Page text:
“I was optimistic based on the legal merits of our case, but the pure legal arguments don’t always win on the day for Māori issues, because lots of other things can come in to cloud those decisions at times. That’s why it was so fulfilling to see such strong, clear judgments from Chief Justice Elias and the other Supreme Court judges, who saw the plain legal issues for what they were.”
In April last year Kerensa gave a seminar with Professor Alex Frame, hosted by Victoria’s Faculty of Law, which examined the background to the Wakatū case and the wider implications of the Supreme Court’s decision on New Zealand jurisprudence.
“Our case was unique in that we had volumes and volumes of evidence dating back to the 1830s… certainly the same sort of case could be brought in other parts of New Zealand but the distinction will be being able to prove the existence of a trust in circumstances where the claimants may not have access to the relevant evidence—it’s still a very high bar for Māori to reach.”
She says it was fantastic to be back in the Old Government Buildings discussing this landmark case with Wellington’s legal community.
“That building is so beautiful and it holds a lot of really happy memories. It was wonderful to go back there.”
Kerensa and Rachel agree that the Supreme Court ruling has had a profound impact on the whānau that make up Wakatū, as well as the wider region.
“I don’t think we can underestimate the impact that a decision like that has on the emotional wellbeing of our people, particularly a community of families that have been fighting for years and years to have their legal rights recognised,” says Kerensa. “There’s still a lot of work on the ground to do, but the overall result has been fantastic.”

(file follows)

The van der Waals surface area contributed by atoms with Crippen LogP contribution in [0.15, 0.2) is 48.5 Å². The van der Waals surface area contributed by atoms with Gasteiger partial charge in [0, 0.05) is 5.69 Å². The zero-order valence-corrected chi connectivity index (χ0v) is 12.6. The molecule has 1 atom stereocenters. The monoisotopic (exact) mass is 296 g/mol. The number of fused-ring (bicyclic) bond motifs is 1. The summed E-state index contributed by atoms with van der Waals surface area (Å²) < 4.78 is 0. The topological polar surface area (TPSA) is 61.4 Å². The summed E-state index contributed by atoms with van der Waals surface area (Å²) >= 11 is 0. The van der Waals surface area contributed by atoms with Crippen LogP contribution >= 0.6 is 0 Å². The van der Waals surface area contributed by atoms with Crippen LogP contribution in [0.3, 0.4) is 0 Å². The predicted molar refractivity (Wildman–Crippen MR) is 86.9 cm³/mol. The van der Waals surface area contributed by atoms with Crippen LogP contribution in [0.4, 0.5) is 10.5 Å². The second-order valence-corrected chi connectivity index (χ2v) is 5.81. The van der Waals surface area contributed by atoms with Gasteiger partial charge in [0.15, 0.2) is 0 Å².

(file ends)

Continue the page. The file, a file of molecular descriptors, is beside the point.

With the court case almost behind them, they can focus on moving forward and nurturing their business portfolio, including Kono. Kono may not be a household name yet in New Zealand, but many of its products are, including brands such as Tohu wines and Annie’s fruit bars. Kono already has an office in Shanghai and a representative in San Diego, but while there are plans to expand the business internationally, Rachel says her primary focus is on sustainability.
“Our focus over the next couple of years is on land and water wellness—like others we’re concerning ourselves with thoughts of being good kaitiaki (custodians)—thinking ‘what does it mean to really look after the resources with which we’ve been blessed?’ We know that for our land and sea to be well, our people also have to be well. Love for the land and respect for the sea are paramount for us.”
Rachel recently won a Prime Minister’s Business Scholarship, allowing her to do a six-week course at Stanford University in 2018.
“While I get to go to Stanford, these awards are really about the businesses. It’s an honour to see Kono ranked up there with some of New Zealand’s top brands.”
Despite their long and varied careers, the pair agree that some of their most formative lessons can be traced back to studying Law.
“If I had to do another degree tomorrow I would choose Law again, because it enables you to articulate your thoughts in a very precise way,” says Rachel.
Kerensa agrees, and recalls a memorable early lecture. “I had Geoffrey Palmer for Public Law, and on the first day he came into the lecture theatre and said ‘I’m going to change the way you think’. I thought that sounded really scary at the time, but that’s exactly what happens over the course of a Law degree—it teaches you to think critically and effectively.”
Rachel adds, “People talk a lot about accepting failure—that it’s ok to fail—and ironically, the one paper of my entire degree I didn’t pass was Commercial Law! It turns out that I can still get on pretty well in the world of commerce.
“You just pick yourself up and move on, because it’s not like you don’t learn anything in the process—in fact you learn a little bit more.”